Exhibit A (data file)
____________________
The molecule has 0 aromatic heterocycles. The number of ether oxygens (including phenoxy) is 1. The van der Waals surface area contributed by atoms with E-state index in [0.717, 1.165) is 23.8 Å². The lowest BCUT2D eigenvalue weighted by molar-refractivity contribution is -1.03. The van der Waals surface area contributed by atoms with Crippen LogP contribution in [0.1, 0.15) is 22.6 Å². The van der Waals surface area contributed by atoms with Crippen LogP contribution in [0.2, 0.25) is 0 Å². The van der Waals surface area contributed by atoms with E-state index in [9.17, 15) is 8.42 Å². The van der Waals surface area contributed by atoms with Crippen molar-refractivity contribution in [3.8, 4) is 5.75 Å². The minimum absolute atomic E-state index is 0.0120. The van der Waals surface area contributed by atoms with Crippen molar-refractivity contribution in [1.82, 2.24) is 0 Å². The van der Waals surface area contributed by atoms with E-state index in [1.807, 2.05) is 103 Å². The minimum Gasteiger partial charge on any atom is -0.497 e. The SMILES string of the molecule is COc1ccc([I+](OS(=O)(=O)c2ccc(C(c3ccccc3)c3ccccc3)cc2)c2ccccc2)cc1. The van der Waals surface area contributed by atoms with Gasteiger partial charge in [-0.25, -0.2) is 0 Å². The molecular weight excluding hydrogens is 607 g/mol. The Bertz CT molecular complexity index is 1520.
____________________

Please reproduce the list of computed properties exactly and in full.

The molecule has 0 aromatic heterocycles. The number of ether oxygens (including phenoxy) is 1. The van der Waals surface area contributed by atoms with E-state index in [0.717, 1.165) is 23.8 Å². The lowest BCUT2D eigenvalue weighted by molar-refractivity contribution is -1.03. The van der Waals surface area contributed by atoms with Crippen LogP contribution in [0.1, 0.15) is 22.6 Å². The van der Waals surface area contributed by atoms with Crippen LogP contribution in [0.2, 0.25) is 0 Å². The van der Waals surface area contributed by atoms with E-state index in [9.17, 15) is 8.42 Å². The van der Waals surface area contributed by atoms with Crippen molar-refractivity contribution in [3.8, 4) is 5.75 Å². The minimum absolute atomic E-state index is 0.0120. The van der Waals surface area contributed by atoms with Crippen molar-refractivity contribution in [1.82, 2.24) is 0 Å². The van der Waals surface area contributed by atoms with E-state index in [1.807, 2.05) is 103 Å². The minimum Gasteiger partial charge on any atom is -0.497 e. The SMILES string of the molecule is COc1ccc([I+](OS(=O)(=O)c2ccc(C(c3ccccc3)c3ccccc3)cc2)c2ccccc2)cc1. The van der Waals surface area contributed by atoms with Gasteiger partial charge in [-0.25, -0.2) is 0 Å². The molecular weight excluding hydrogens is 607 g/mol. The Bertz CT molecular complexity index is 1520.